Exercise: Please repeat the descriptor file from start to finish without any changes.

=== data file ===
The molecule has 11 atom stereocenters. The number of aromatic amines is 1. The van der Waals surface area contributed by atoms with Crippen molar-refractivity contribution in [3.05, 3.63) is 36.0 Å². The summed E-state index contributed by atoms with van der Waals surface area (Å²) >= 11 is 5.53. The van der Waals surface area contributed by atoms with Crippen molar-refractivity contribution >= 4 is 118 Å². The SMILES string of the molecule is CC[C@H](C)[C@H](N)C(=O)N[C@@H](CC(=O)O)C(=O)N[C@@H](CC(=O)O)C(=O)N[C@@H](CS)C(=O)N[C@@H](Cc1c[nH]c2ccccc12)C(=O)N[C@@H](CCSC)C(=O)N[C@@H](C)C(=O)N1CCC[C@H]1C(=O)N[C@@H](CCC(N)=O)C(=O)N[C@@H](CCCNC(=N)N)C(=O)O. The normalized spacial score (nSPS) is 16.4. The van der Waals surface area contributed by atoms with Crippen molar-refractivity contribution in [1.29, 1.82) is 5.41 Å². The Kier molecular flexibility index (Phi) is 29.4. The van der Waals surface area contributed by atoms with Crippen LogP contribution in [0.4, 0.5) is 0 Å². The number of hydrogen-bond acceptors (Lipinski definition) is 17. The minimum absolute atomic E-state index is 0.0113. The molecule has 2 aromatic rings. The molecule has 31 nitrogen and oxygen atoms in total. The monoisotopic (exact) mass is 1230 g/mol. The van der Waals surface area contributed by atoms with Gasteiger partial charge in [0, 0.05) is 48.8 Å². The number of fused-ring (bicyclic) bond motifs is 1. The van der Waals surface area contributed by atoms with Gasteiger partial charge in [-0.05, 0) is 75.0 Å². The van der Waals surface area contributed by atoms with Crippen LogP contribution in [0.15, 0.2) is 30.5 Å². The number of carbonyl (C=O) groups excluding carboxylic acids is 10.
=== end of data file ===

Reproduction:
The molecule has 11 atom stereocenters. The number of aromatic amines is 1. The van der Waals surface area contributed by atoms with Crippen molar-refractivity contribution in [3.05, 3.63) is 36.0 Å². The summed E-state index contributed by atoms with van der Waals surface area (Å²) >= 11 is 5.53. The van der Waals surface area contributed by atoms with Crippen molar-refractivity contribution >= 4 is 118 Å². The SMILES string of the molecule is CC[C@H](C)[C@H](N)C(=O)N[C@@H](CC(=O)O)C(=O)N[C@@H](CC(=O)O)C(=O)N[C@@H](CS)C(=O)N[C@@H](Cc1c[nH]c2ccccc12)C(=O)N[C@@H](CCSC)C(=O)N[C@@H](C)C(=O)N1CCC[C@H]1C(=O)N[C@@H](CCC(N)=O)C(=O)N[C@@H](CCCNC(=N)N)C(=O)O. The normalized spacial score (nSPS) is 16.4. The van der Waals surface area contributed by atoms with Crippen molar-refractivity contribution in [1.29, 1.82) is 5.41 Å². The Kier molecular flexibility index (Phi) is 29.4. The van der Waals surface area contributed by atoms with Crippen LogP contribution in [0.4, 0.5) is 0 Å². The number of hydrogen-bond acceptors (Lipinski definition) is 17. The minimum absolute atomic E-state index is 0.0113. The molecule has 2 aromatic rings. The molecule has 31 nitrogen and oxygen atoms in total. The monoisotopic (exact) mass is 1230 g/mol. The van der Waals surface area contributed by atoms with Gasteiger partial charge in [0, 0.05) is 48.8 Å². The number of fused-ring (bicyclic) bond motifs is 1. The van der Waals surface area contributed by atoms with Gasteiger partial charge in [-0.05, 0) is 75.0 Å². The van der Waals surface area contributed by atoms with Crippen LogP contribution in [0.15, 0.2) is 30.5 Å². The number of carbonyl (C=O) groups excluding carboxylic acids is 10.